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More software for Enterprise Linux - the EPEL repo

Link to this post 15 May 09

Just curious if people use or contribute to the Extra Packages for Enterprise Linux repository?

http://fedoraproject.org/wiki/EPEL

This add-on repository is a set of community-supported packages that are rebuilt from the Fedora software repository. It has packages for Drupal, Moodle, git, many Perl modules, and so on. There are over 4000 EL5 and ~1800 EL4 packages registered for i386, for example.

These packages are intentionally supported, that is, it is not just a rebuild of all Fedora packages with maintainers who don't care about Enterprise Linux users. Instead, these package maintainers specifically want to support software in a style similar to the RHEL maintenance.

EPEL tries to focus on stability, updating software in a similar philosophy with Red Hat around RHEL. This is different from the rest of Fedora, where updating to the latest from upstream is the norm. EPEL updates are more likely to be conservative, security and bug fixes over feature enhancements.

My favorite thing about EPEL is how it lets an organization directly contribute to an upstream about only the software that matters to them. If you have a set of Perl modules you use that are not in RHEL, put them in EPEL. You gain instant community collaboration, only have a small set of packages to maintain, and you get a ton of potential and real QA on those packages.

Link to this post 15 May 09

I use EPEL all the time at work on our RHEL4 and RHEL5 boxes. One of the first things I do on a new RHEL install is add the repo for it.

Link to this post 15 May 09

Yes, we add the following repositories to all RHEL5 installs:

EPEL
FC6 Extras
freshrpms

These seem to be the main "safe" general purpose repo's.

Link to this post 15 May 09

quaid wrote:

Just curious if people use or contribute to the Extra Packages for Enterprise Linux repository?

http://fedoraproject.org/wiki/EPEL

This add-on repository is a set of community-supported packages that are rebuilt from the Fedora software repository. It has packages for Drupal, Moodle, git, many Perl modules, and so on. There are over 4000 EL5 and ~1800 EL4 packages registered for i386, for example.

These packages are intentionally supported, that is, it is not just a rebuild of all Fedora packages with maintainers who don't care about Enterprise Linux users. Instead, these package maintainers specifically want to support software in a style similar to the RHEL maintenance.

EPEL tries to focus on stability, updating software in a similar philosophy with Red Hat around RHEL. This is different from the rest of Fedora, where updating to the latest from upstream is the norm. EPEL updates are more likely to be conservative, security and bug fixes over feature enhancements.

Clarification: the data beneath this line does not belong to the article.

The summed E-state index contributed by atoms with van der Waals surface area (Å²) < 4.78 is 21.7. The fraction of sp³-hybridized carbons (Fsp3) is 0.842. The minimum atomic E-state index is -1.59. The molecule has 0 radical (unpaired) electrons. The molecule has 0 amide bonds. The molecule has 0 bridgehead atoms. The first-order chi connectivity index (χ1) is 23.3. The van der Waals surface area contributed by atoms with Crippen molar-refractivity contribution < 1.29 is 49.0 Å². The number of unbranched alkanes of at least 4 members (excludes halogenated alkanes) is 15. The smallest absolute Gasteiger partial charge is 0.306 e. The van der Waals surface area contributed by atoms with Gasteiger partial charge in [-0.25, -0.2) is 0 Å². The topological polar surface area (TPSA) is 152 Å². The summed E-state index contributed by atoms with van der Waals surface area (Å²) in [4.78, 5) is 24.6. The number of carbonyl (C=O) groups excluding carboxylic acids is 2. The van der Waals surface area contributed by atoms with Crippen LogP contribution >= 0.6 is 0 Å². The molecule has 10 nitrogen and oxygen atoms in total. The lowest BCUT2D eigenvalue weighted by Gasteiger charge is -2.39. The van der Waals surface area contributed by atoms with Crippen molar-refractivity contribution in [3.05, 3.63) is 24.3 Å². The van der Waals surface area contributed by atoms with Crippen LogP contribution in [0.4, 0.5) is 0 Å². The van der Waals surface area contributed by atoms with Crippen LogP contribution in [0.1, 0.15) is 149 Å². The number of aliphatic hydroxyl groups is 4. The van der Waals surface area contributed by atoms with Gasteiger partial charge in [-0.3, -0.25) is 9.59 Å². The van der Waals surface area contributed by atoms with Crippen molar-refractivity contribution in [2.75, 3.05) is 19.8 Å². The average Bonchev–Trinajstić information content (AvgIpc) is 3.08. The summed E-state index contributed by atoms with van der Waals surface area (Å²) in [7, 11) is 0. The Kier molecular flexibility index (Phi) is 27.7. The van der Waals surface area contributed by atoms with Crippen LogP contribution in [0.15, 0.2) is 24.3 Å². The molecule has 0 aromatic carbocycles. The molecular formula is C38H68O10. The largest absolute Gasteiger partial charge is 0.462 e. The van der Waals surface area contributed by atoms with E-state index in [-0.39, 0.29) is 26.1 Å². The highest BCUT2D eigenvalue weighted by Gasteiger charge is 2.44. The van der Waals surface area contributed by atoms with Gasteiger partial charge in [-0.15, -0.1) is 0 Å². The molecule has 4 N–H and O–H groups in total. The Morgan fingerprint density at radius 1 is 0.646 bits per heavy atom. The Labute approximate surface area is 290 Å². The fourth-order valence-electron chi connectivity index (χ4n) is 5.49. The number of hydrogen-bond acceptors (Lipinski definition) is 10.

My favorite thing about EPEL is how it lets an organization directly contribute to an upstream about only the software that matters to them. If you have a set of Perl modules you use that are not in RHEL, put them in EPEL. You gain instant community collaboration, only have a small set of packages to maintain, and you get a ton of potential and real QA on those packages.

whoa, can't believe i've missed that one. adding to repos now...

Link to this post 15 May 09

Great post! Just wanted to note that EPEL is not supported with Red Hat and your RHEL support contract. If GSS is able to find a solution with EPEL, it is not uncommon to suggest to the customer to go that route.

I would also suggest running EPEL and RPM Fusion if you need your extra packages.

"RPM Fusion provides software that the Fedora Project or Red Hat doesn't want to ship. That software is provided as precompiled RPMs for all current Fedora versions and Red Hat Enterprise Linux 5; you can use the RPM Fusion repositories with tools like yum and PackageKit.

RPM Fusion is a merger of Dribble, Freshrpms, and Livna; our goal is to simplify end-user experience by grouping as much add-on software as possible in a single location. Also see our FoundingPrinciples. "

http://rpmfusion.org/

I would hold off including rpmforge along with those two repos. In latest testing (check date of this post) they do not play well with each other and there are a lot of RPM conflicts.

~rp

Link to this post 16 May 09

0x83 wrote:


I would hold off including rpmforge along with those two repos. In latest testing (check date of this post) they do not play well with each other and there are a lot of RPM conflicts.

~rp

Seconded, I've recently seen depsolving issues when rpmforge is thrown into the mix.

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